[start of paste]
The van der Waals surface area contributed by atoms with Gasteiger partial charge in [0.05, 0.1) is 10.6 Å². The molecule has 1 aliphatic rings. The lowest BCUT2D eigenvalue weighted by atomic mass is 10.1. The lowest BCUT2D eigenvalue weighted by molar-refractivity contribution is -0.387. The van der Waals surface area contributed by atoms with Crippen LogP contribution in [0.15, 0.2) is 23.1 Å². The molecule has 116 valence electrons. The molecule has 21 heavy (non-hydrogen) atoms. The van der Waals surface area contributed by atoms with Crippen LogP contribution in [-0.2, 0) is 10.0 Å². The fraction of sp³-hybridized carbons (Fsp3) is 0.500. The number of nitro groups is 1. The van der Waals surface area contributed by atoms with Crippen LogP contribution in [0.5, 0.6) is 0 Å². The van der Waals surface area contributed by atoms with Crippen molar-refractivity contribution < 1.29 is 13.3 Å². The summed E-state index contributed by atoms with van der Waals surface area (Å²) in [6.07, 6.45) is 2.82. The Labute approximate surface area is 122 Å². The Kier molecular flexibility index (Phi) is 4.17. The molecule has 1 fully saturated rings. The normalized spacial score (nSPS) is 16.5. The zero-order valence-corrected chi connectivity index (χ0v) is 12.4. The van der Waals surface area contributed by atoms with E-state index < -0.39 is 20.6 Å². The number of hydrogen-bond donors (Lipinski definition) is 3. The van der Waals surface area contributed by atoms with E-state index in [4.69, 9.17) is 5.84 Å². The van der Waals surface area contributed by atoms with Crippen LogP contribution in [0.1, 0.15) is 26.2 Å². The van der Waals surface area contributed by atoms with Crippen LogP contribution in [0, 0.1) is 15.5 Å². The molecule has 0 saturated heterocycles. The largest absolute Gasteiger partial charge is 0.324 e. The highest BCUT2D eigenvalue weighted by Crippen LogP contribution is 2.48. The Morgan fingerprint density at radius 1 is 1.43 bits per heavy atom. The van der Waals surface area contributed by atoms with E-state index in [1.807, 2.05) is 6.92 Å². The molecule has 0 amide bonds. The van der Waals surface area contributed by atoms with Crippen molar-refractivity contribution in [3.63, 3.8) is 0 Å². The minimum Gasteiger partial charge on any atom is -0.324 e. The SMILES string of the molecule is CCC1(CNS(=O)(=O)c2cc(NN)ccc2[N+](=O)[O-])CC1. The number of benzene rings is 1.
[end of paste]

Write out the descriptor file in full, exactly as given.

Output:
The van der Waals surface area contributed by atoms with Gasteiger partial charge in [0.05, 0.1) is 10.6 Å². The molecule has 1 aliphatic rings. The lowest BCUT2D eigenvalue weighted by atomic mass is 10.1. The lowest BCUT2D eigenvalue weighted by molar-refractivity contribution is -0.387. The van der Waals surface area contributed by atoms with Crippen LogP contribution in [0.15, 0.2) is 23.1 Å². The molecule has 116 valence electrons. The molecule has 21 heavy (non-hydrogen) atoms. The van der Waals surface area contributed by atoms with Crippen LogP contribution in [-0.2, 0) is 10.0 Å². The fraction of sp³-hybridized carbons (Fsp3) is 0.500. The number of nitro groups is 1. The van der Waals surface area contributed by atoms with Crippen LogP contribution in [0.5, 0.6) is 0 Å². The van der Waals surface area contributed by atoms with Crippen molar-refractivity contribution < 1.29 is 13.3 Å². The summed E-state index contributed by atoms with van der Waals surface area (Å²) in [6.07, 6.45) is 2.82. The Labute approximate surface area is 122 Å². The Kier molecular flexibility index (Phi) is 4.17. The molecule has 1 fully saturated rings. The normalized spacial score (nSPS) is 16.5. The zero-order valence-corrected chi connectivity index (χ0v) is 12.4. The van der Waals surface area contributed by atoms with E-state index < -0.39 is 20.6 Å². The number of hydrogen-bond donors (Lipinski definition) is 3. The van der Waals surface area contributed by atoms with E-state index in [4.69, 9.17) is 5.84 Å². The van der Waals surface area contributed by atoms with Crippen LogP contribution in [0.1, 0.15) is 26.2 Å². The van der Waals surface area contributed by atoms with Crippen LogP contribution in [0, 0.1) is 15.5 Å². The molecule has 0 saturated heterocycles. The largest absolute Gasteiger partial charge is 0.324 e. The highest BCUT2D eigenvalue weighted by Crippen LogP contribution is 2.48. The Morgan fingerprint density at radius 1 is 1.43 bits per heavy atom. The van der Waals surface area contributed by atoms with E-state index in [1.807, 2.05) is 6.92 Å². The molecule has 0 amide bonds. The van der Waals surface area contributed by atoms with Crippen molar-refractivity contribution in [3.63, 3.8) is 0 Å². The minimum Gasteiger partial charge on any atom is -0.324 e. The SMILES string of the molecule is CCC1(CNS(=O)(=O)c2cc(NN)ccc2[N+](=O)[O-])CC1. The number of benzene rings is 1.